True enough, there are also symptoms for which there is no or only slight insight, things that are taken by the patient as bad habits or just peculiarities (chronic constipation, mild ejaculatio praecox, etc.). On the other hand, many character traits are often felt as illness, such as violent outbreaks of rage, tendency to lie, drink, waste money, etc. In spite of this, generally speaking, insight characterizes the neurotic symptom and its lack the neurotic character trait.
     The second difference is that the symptom is never as thoroughly rationalized as the character. Neither a hysterical vomiting nor compulsive counting can be rationalized. The symptom appears meaningless, while the neurotic character is sufficiently rationalized not to appear meaningless or pathological. A reason is often given for neurotic character traits which would immediately be rejected as absurd if it were given for symptoms: "he just is that way." That implies that the individual was born that way, that this "happens to be" his character. Analysis shows this interpretation to be wrong; it shows that the character, for definite reasons, had to become that way and no different; that, in principle, it can be analyzed like the symptom and is alterable.
     Occasionally, symptoms become part of the personality to such an extent that they resemble character traits. For example, a counting compulsion may appear only as part of general orderliness or a compulsive system only in terms of a compulsive work arrangement. Such modes of behavior are then considered as peculiarities rather than as signs of illness. So we can readily see that the concept of disease is an entirely fluid one, that there are all kinds of transitions from the symptom as an isolated foreign body over the neurotic character and the "bad habit" to rational action.
     In comparison to the character trait, the symptom has a very simple construction with regard to its meaning and origin. True, the symptom also has a multiple determination; but the more deeply we penetrate into its determinations, the more we leave the realm of symptoms and the clearer becomes the characterological reaction basis. Thus one can arrive--theoretically--at the characterological reaction basis from any symptom. The symptom has its immediate determination in only a limited number of unconscious attitudes; hysterical vomiting, say, is based on a repressed fellatio phantasy or an oral wish for a child. Either expresses itself also characterologically, in a certain infantilism and maternal attitude. But the hysterical character which forms the basis of the symptom is determined by many--partly antagonistic--strivings and is expressed in a specific attitude or way of being. This is not as easy to dissect as the symptom; nevertheless, in principle it is, like the symptom, to be reduced to and understood from infantile strivings and experiences. While the symptom corresponds essentially to a single experience or striving, the character represents the specific way of being of an individual, an expression of his total past. For this reason, a symptom may develop suddenly while each individual character trait takes years to develop. In saying this we should not forget the fact that the symptom also could not have developed suddenly unless its characterological neurotic reaction basis had already been present.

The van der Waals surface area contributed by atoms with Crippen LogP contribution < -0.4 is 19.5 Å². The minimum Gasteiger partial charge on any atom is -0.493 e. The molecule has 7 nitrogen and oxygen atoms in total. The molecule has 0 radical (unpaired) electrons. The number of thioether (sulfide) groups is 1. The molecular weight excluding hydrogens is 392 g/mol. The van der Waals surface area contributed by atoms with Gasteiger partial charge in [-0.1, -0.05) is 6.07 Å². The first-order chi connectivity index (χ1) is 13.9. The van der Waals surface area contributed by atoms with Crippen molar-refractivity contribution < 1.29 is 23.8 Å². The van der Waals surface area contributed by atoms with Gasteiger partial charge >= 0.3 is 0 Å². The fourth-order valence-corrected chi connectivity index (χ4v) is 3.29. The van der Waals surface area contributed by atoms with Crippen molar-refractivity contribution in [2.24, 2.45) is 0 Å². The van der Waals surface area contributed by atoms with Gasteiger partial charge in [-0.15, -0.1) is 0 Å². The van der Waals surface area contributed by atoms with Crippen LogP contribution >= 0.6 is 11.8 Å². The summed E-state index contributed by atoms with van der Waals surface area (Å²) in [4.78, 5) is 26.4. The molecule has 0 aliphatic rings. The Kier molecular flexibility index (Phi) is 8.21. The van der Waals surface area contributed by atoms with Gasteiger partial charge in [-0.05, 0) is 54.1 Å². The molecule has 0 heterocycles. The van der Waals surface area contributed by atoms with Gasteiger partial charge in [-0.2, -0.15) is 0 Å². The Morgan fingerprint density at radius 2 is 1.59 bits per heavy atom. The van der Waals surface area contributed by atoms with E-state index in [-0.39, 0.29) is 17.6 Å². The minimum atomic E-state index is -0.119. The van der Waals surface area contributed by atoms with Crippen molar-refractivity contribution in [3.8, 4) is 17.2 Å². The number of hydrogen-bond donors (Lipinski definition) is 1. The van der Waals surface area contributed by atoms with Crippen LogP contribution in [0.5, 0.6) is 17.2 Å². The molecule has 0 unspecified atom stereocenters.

The totality of the neurotic character traits makes itself felt in the analysis as a compact defense mechanism against our therapeutic endeavors. Analytic exploration of the development of this character "armor" shows that it also serves a definite economic purpose: on the one hand, it serves as a protection against the stimuli from the outer world, on the other hand against the inner libidinous strivings. The character armor can perform this task because libidinous and sadistic energies are consumed in the neurotic reaction formations, compensations and other neurotic attitudes. In the processes which form and maintain this armor, anxiety is constantly being bound up, in the same way as it is, according to Freud's description, in, say, compulsive symptoms. We shall have to say more later about the economy of character formation.
     Since the neurotic character, in its economic function of a protecting armor, has established a certain equilibrium, albeit a neurotic one, the analysis presents a danger to this equilibrium. This is why the resistances which give the analysis of the individual case its specific imprint originate from this narcissistic protection mechanism. As we have seen, the mode of behavior is the result of the total development and as such can be analyzed and altered; thus it can also be the starting point for evolving the technique of character-analysis.

     c) The technique of analyzing the character resistance.
     Apart from the dreams, associations, slips and other communications of the patients, their attitude, that is, the manner in which they relate their dreams, commit slips, produce their associations and make their communications, deserves special attention. A patient who follows the fundamental rule from the beginning is a rare exception; it takes months of character-analytic work to make the patient halfway sufficiently honest in his communications. The mariner in which the patient talks, in which he greets the analyst or looks at him, the way he lies on the couch, the inflection of the voice, the degree of conventional politeness, all these things are valuable criteria for judging the latent resistances against the fundamental rule, and understanding them makes it possible to alter or eliminate them by interpretation. The how of saying things is as important "material" for interpretation as is what the patient says. One often hears analysts complain that the analysis does not go well, that the patient does not produce any "material." By that is usually meant the content of associations and communications. But the manner in which the patient, say, keeps quiet, or his sterile repetitions, are also "material" which can and must be put to use. There is hardly any situation in which the patient brings "no material"; it is our fault if we are unable to utilize the patient's behavior as "material."